Labor Law Case for Ladder Slip Dismissed Against Owner of One Family House Where Homeowner Didn't Direct or Control Work

Court: Supreme Court, Appellate Division, Second Department, New York

Case: Tomecek v. Westchester Additions & Renovations, Inc.

Date: 7/18/12

From: New York attorney Gary E. Rosenberg (personal injury and accident attorney and lawyer; serving Brooklyn and Queens; Queens Injury lawyer)

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RELATED POSTS:

Ladder/scaffold

WORKER MAKING WINDOW REPAIRS TO DEFENDANTS' RESIDENTIAL BUILDING INJURED WHEN LADDER SLIPPED, WINS SUMMARY JUDGMENT UNDER N.Y.S. LABOR LAW; NO "HOMEOWNER'S EXEMPTION"

INJURED WORKER'S LABOR LAW CLAIMS FROM LADDER SLIP DISMISSED AT TRIAL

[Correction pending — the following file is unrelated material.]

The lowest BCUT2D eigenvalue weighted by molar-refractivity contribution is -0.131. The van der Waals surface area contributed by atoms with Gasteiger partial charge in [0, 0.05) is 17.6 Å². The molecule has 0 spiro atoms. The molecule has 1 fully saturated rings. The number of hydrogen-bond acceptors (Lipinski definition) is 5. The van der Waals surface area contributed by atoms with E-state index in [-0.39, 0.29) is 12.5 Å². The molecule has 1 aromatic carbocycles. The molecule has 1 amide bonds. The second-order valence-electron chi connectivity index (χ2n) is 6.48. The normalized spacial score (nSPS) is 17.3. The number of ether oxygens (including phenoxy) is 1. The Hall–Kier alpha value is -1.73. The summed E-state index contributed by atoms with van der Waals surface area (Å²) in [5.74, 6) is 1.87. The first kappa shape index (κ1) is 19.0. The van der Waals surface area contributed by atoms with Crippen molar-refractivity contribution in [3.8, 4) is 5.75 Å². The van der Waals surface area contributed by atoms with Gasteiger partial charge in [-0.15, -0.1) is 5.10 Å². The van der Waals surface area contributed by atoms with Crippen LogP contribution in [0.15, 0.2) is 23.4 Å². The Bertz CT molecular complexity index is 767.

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Facts: This plaintiff was working at construction at a single family house. He set his ladder on uneven ground next to the house and fell off of it. He then sued the homeowner under New York State's Labor Law, which protects workers on ladders and scaffolds from height-related risks.

The Labor Law exempts (doesn't apply to) owners of one-family houses, unless they control or direct the work being done. This accident victim tried to squeeze his Labor Law claim into that exception, claiming that the owner managed the construction work being done on the house.

The homeowner made a motion for summary judgment which the lower court denied. This appeal followed.

Held: The homeowner showed that he played no part in directing the placement of the ladder or in supervising the work being done to his house. The homeowner was not negligent and is not liable under the Labor Law. The lower court's decision is reversed and the homeowner is granted summary judgment. Case dismissed.

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